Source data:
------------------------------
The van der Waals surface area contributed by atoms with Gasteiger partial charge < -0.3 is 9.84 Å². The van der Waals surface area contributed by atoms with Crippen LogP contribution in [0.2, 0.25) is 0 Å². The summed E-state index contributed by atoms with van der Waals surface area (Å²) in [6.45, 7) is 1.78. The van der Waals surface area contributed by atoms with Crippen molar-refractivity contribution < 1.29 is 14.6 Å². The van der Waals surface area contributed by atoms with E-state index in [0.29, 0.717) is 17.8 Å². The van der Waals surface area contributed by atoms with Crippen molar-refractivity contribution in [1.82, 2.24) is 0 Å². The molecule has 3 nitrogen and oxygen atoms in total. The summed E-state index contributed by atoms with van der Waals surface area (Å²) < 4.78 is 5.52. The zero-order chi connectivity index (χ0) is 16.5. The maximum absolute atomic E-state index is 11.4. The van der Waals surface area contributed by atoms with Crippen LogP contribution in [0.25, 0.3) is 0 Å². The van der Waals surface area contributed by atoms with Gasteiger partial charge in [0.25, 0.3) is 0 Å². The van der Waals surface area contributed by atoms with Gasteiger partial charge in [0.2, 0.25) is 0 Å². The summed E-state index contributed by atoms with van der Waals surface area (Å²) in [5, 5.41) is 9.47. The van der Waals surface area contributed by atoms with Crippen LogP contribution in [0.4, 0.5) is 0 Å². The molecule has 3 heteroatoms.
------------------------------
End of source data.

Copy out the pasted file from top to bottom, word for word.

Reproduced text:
The van der Waals surface area contributed by atoms with Gasteiger partial charge < -0.3 is 9.84 Å². The van der Waals surface area contributed by atoms with Crippen LogP contribution in [0.2, 0.25) is 0 Å². The summed E-state index contributed by atoms with van der Waals surface area (Å²) in [6.45, 7) is 1.78. The van der Waals surface area contributed by atoms with Crippen molar-refractivity contribution < 1.29 is 14.6 Å². The van der Waals surface area contributed by atoms with E-state index in [0.29, 0.717) is 17.8 Å². The van der Waals surface area contributed by atoms with Crippen molar-refractivity contribution in [1.82, 2.24) is 0 Å². The molecule has 3 nitrogen and oxygen atoms in total. The summed E-state index contributed by atoms with van der Waals surface area (Å²) < 4.78 is 5.52. The zero-order chi connectivity index (χ0) is 16.5. The maximum absolute atomic E-state index is 11.4. The van der Waals surface area contributed by atoms with Crippen LogP contribution in [0.25, 0.3) is 0 Å². The van der Waals surface area contributed by atoms with Gasteiger partial charge in [0.25, 0.3) is 0 Å². The van der Waals surface area contributed by atoms with Gasteiger partial charge in [0.2, 0.25) is 0 Å². The summed E-state index contributed by atoms with van der Waals surface area (Å²) in [5, 5.41) is 9.47. The van der Waals surface area contributed by atoms with Crippen LogP contribution in [0.4, 0.5) is 0 Å². The molecule has 3 heteroatoms.